The Bank of Namibia’s Monetary Policy Committee (MPC) has kept the repo rate unchanged at 3.75%.
This is to continue supporting domestic economic activity, particularly in light of the alarming increase in Covid infections and hospitalisation, while at the same time safeguarding the one-to-one link between the Namibia dollar and the South African rand.
The repo rate is the level at which commercial banks borrow money from the central bank and in turn determines interest rates for consumers.
Making the announcement last week, central bank governor, Johannes !Gawaxab, noted that domestic economic activity remained weak in the first four months of 2021. Moreover, the inflation rate increased during the first five months of 2021, while growth in Private Sector Credit Extension (PSCE) remained subdued during the first four months of the year.
“The slowdown in economic activity was mainly observed in the tourism, mining, agriculture, manufacturing, construction, as well as transport and storage sectors. On the contrary, activity in the wholesale and retail trade sector, as well as the telecommunications subsector recorded positive growth during the same period,”!Gawaxab stated. He continued that recent monthly indicators showed that the mining, as well as the transport and storage sectors gained some momentum.
Said !Gawaxab: “Going forward, the domestic economy is expected to grow by 2.7% in 2021. Since the last MPC meeting, uncertainties and risks have increased and are likely to impact the economy negatively going forward. Hence, the successful procurement and expeditious rollout of Covid-19 vaccines in Namibia remain key to the extent and speed of the economic recovery.”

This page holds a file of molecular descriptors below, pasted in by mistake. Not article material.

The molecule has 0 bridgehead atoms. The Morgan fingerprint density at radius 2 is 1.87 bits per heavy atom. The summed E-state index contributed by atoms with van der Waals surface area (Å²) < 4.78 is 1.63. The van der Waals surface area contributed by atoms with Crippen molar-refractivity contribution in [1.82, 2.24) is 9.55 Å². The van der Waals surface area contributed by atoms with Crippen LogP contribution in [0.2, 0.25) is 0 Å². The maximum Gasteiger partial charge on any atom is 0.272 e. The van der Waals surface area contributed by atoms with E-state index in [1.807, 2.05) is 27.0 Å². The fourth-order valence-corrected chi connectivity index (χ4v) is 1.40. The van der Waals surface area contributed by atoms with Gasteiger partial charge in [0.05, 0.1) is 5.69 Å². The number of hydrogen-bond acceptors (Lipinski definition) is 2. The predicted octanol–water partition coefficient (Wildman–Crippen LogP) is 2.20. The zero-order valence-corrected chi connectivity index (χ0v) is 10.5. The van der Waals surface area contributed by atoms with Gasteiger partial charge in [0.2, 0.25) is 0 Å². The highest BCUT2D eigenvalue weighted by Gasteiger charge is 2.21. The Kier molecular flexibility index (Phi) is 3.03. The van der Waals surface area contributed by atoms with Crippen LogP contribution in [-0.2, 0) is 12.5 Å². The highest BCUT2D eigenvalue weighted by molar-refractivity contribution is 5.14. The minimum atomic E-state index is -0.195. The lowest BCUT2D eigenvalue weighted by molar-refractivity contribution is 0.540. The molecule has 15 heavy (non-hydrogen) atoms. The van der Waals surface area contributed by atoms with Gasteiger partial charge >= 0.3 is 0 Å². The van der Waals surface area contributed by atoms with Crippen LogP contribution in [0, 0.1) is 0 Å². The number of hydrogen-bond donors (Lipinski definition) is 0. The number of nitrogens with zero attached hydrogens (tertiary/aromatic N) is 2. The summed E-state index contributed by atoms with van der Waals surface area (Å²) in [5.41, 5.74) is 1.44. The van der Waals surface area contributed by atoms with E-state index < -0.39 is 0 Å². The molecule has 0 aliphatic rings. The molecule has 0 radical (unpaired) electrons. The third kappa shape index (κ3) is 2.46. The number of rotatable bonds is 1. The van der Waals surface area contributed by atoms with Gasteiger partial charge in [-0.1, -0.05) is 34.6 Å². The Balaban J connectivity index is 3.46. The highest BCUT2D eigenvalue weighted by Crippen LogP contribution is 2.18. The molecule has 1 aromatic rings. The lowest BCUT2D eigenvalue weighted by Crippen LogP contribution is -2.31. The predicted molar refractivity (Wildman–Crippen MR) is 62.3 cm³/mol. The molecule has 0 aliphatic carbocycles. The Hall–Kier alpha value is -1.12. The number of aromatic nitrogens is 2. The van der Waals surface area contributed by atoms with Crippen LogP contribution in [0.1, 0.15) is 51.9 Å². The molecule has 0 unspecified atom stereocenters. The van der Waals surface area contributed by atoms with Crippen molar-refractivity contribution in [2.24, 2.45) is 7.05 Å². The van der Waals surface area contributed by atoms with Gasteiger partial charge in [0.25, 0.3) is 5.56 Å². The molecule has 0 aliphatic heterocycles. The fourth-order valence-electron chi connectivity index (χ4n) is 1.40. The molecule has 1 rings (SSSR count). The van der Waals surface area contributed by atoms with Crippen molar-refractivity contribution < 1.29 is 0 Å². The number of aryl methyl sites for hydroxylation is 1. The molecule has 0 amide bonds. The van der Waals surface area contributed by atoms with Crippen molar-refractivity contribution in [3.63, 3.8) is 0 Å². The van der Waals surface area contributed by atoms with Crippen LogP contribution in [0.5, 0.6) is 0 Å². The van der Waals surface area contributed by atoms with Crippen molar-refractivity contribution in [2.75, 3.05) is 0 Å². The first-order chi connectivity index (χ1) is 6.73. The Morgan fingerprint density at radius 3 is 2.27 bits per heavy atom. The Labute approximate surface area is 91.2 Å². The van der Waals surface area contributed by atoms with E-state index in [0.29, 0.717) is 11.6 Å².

Further, Namibia’s annual average inflation increased to 3.2% during the first five months of 2021, compared to 2.1% for the corresponding period in the previous year. The increase in inflation was mainly driven by an increase in food and housing inflation during the period under review. This was on account of supply constraints particularly for meat, coupled with the influence of base effects in the rental payments for dwelling subcategory, respectively.
In addition, transport inflation recently accelerated, mainly driven by higher international oil prices when compared to the corresponding period in 2020. On a monthly basis, overall inflation moderated to 3.8% in May 2021, from 3.9% registered in April. Overall inflation is projected to average around 3.6% for 2021, slightly higher than the previous forecast of 3.2%.
Growth in PSCE averaged 2.3% for the first four months of 2021, lower than the average of 5.8% recorded during the same period in 2020. The slowdown in PSCE was due to lower demand for credit by both businesses and households during the review period. Since the last MPC meeting, year-on-year growth in PSCE rose to 3.1% at the end of April 2021 from 2.1% at the end of February 2021, mainly due to base effects.